Thousands of Illinois pet owners will now have a better chance of being reunited with their beloved pets thanks to House Bill 4029, which was signed into law recently by Governor Bruce Rauner. The Illinois Federation of Dog Clubs and Owners (IFDCO), AKC’s official Illinois state federation, worked with key sponsor Senator Thomas Cullerton to initiate the legislation, which requires animal shelters and rescue groups to scan intake animals for a microchip multiple times before releasing the animal. This extends the provisions of SB1632, which required the same procedure of animal control facilities. The American Kennel Club was proud to support both of these measures, which help reunite lost pets with their owners.
“The Illinois Federation of Dog Clubs and Owners is committed to responsible dog ownership, and this new law is a win-win for all dog owners in the State of Illinois,” said Michele Kasten, Vice President of IFDCO. “It will help get lost animals home more quickly by ensuring that shelters and rescues who take in stray animals follow the same requirements as animal control facilities — scanning the animal for a microchip multiple times so it can be identified and returned to its rightful owners. Prior to this law there were no requirements for shelters or rescues to scan for a microchip and contact the owner.”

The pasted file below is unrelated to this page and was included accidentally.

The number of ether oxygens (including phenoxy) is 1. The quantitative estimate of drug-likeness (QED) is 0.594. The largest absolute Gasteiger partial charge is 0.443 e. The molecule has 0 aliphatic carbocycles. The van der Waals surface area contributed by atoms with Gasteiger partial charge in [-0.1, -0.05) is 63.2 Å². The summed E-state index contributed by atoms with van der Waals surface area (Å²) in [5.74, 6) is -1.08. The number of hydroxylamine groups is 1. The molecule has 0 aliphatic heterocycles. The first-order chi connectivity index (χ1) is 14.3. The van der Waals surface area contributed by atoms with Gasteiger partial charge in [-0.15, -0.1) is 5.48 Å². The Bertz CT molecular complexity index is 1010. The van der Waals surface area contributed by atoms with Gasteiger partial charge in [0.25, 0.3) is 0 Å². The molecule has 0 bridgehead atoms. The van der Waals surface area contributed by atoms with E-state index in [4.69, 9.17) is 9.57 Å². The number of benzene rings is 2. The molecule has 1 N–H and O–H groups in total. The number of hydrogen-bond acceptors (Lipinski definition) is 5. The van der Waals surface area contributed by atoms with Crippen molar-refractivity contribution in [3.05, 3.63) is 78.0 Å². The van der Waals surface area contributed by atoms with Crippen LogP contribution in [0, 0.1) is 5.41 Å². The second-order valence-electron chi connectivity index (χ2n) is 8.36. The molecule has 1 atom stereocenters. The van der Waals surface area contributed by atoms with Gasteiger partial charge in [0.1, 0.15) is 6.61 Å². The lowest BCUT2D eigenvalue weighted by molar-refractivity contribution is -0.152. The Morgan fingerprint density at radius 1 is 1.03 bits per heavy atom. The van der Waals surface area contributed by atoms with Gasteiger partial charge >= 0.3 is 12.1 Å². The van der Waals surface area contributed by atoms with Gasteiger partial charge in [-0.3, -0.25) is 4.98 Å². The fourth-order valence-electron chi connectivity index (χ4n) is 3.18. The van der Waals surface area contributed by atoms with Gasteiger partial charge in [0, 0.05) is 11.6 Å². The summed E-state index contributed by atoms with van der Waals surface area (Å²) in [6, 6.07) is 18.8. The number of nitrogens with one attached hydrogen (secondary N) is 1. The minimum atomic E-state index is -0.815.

House Bill 4029 defines shelters as facilities operated by a humane society, animal welfare society, or other non-profit organization “promoting the welfare, protection and humane treatment of animals”, as well as veterinary hospitals and clinics if they also provide these services.
Among other requirements, shelters would have to check for identification within 24 hours after the initial intake of a dog or cat. An additional scan for a microchip and other forms of identification would also be required prior to transferring an animal to another shelter or rescue group, or euthanization.
HB 4029 also states that if the first person listed on the microchip cannot be reached, the shelter must notify the second contact if one is listed. Also, shelters must notify the owner when they are identified and transfer dogs with identified owners to a local animal control or law enforcement agency for redemption. If they cannot transfer the animal, they must hold the animal for at least 7 days prior to removing the animal.
The AKC congratulates IFDCO on their significant efforts in bringing this important law that will help reunite lost pets with their owners as soon as possible.
For more information on the new law, contact Michele Kasten at email@example.com.